Sharing a physically and emotionally challenging experience together does not necessarily build an effective team. The October issue of Inc. Magazine has an article by Alison Stein Wellner that describes the experience of the senior management group of a small manufacturing company who went on a seven-day backpacking trip in the Wyoming wilderness. The CEO’s purpose for the trip was to jumpstart his executive team’s development, something they would not be able to do in the fast-paced pressure of their typical days in the office. The writer calls this “extreme team building.” Her description indicates that as a result of the experience participants felt closer to each other and had a better understanding of how to work together. This is one example among a plethora of team-building exercises that all put team members in challenging situations very different from their normal work situations, that don’t depend on status and hierarchy, but require members to depend on each other to accomplish a difficult task.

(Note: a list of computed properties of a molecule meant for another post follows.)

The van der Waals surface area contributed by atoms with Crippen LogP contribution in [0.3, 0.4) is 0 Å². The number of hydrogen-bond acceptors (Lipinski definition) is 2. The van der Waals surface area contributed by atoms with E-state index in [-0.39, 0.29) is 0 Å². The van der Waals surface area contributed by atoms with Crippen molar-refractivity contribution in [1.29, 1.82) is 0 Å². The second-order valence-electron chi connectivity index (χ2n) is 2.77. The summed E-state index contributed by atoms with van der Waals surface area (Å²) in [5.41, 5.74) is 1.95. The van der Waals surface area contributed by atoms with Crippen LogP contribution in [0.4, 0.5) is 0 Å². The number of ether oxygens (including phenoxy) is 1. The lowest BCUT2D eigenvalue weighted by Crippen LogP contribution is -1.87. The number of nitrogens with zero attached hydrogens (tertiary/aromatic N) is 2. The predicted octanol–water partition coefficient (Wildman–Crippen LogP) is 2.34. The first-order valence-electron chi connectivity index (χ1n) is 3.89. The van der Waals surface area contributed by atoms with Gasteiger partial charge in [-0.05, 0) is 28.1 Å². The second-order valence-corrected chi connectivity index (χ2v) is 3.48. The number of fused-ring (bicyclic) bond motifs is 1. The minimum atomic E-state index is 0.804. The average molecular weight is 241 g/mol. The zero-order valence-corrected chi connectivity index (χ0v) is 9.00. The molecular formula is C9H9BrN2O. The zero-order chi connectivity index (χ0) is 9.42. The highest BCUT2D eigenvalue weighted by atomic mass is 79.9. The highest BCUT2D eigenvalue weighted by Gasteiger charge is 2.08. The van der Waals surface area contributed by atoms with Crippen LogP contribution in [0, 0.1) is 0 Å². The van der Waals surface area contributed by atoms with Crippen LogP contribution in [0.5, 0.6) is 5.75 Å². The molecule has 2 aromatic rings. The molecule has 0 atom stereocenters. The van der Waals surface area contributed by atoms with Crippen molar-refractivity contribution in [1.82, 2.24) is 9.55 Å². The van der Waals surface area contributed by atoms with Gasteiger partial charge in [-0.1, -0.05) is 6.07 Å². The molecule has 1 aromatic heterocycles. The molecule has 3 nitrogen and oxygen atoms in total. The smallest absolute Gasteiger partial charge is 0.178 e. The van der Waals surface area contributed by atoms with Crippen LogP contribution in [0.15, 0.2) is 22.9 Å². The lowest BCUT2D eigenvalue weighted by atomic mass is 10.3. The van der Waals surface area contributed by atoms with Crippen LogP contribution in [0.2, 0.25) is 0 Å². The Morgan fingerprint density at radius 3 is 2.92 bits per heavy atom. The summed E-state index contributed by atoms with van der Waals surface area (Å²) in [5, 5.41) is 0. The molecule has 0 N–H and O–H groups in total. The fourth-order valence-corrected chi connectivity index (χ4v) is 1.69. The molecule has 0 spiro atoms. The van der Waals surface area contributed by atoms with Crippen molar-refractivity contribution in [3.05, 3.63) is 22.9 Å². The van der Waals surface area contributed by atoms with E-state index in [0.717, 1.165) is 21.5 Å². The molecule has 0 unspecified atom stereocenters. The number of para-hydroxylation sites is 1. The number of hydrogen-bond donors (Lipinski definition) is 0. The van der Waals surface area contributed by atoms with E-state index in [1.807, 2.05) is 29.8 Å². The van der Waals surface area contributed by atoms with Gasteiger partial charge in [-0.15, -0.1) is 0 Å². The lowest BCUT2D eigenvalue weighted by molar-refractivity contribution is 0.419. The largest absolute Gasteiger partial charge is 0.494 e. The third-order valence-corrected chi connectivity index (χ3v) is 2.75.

No doubt these kinds of experiences can be fun, energizing, and provide opportunities for insight regarding oneself and co-workers. But whether there is significant, lasting learning that contributes to business results depends on other factors. As with any learning experience, results depend on the clarity of goals, on standing back from the experience and reflecting on one’s own learning, and on being able to relate the experience directly to the work of the organization. Lasting value from this kind of investment in a leadership team depends on the team periodically reflecting on what members learned weeks and months later. They must take the time and put effort into integrating learning from the “extreme” experience with their team goals. Otherwise, the backpacking, or river rafting, or mountain climbing experience is just another shared adventure without long-term payoff for the organization.